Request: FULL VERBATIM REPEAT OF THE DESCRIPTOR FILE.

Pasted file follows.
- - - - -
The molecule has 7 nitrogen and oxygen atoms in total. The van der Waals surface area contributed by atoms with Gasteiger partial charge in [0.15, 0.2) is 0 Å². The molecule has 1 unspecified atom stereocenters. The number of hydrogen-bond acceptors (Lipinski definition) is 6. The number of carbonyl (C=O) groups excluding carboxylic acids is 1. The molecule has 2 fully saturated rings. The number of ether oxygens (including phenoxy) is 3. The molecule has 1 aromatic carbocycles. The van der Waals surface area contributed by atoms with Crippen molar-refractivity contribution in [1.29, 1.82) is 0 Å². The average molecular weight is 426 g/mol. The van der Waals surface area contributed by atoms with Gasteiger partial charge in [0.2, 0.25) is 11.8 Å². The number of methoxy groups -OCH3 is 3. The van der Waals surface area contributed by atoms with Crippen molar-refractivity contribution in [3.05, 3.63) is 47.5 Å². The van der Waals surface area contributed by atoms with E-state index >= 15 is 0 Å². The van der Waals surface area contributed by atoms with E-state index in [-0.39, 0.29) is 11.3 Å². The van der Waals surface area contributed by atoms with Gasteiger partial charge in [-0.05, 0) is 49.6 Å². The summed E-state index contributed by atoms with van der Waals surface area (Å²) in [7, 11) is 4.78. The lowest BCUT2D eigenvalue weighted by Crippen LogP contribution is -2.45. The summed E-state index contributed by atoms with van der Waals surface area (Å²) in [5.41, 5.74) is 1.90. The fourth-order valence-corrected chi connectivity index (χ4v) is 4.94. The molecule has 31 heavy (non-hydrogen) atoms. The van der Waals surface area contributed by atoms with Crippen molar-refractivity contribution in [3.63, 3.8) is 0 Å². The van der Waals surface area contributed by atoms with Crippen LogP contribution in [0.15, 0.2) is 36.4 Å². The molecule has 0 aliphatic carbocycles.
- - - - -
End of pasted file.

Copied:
The molecule has 7 nitrogen and oxygen atoms in total. The van der Waals surface area contributed by atoms with Gasteiger partial charge in [0.15, 0.2) is 0 Å². The molecule has 1 unspecified atom stereocenters. The number of hydrogen-bond acceptors (Lipinski definition) is 6. The number of carbonyl (C=O) groups excluding carboxylic acids is 1. The molecule has 2 fully saturated rings. The number of ether oxygens (including phenoxy) is 3. The molecule has 1 aromatic carbocycles. The van der Waals surface area contributed by atoms with Crippen molar-refractivity contribution in [1.29, 1.82) is 0 Å². The average molecular weight is 426 g/mol. The van der Waals surface area contributed by atoms with Gasteiger partial charge in [0.2, 0.25) is 11.8 Å². The number of methoxy groups -OCH3 is 3. The van der Waals surface area contributed by atoms with Crippen molar-refractivity contribution in [3.05, 3.63) is 47.5 Å². The van der Waals surface area contributed by atoms with E-state index >= 15 is 0 Å². The van der Waals surface area contributed by atoms with E-state index in [-0.39, 0.29) is 11.3 Å². The van der Waals surface area contributed by atoms with Gasteiger partial charge in [-0.05, 0) is 49.6 Å². The summed E-state index contributed by atoms with van der Waals surface area (Å²) in [7, 11) is 4.78. The lowest BCUT2D eigenvalue weighted by Crippen LogP contribution is -2.45. The summed E-state index contributed by atoms with van der Waals surface area (Å²) in [5.41, 5.74) is 1.90. The fourth-order valence-corrected chi connectivity index (χ4v) is 4.94. The molecule has 31 heavy (non-hydrogen) atoms. The van der Waals surface area contributed by atoms with Crippen molar-refractivity contribution in [3.63, 3.8) is 0 Å². The van der Waals surface area contributed by atoms with Crippen LogP contribution in [0.15, 0.2) is 36.4 Å². The molecule has 0 aliphatic carbocycles.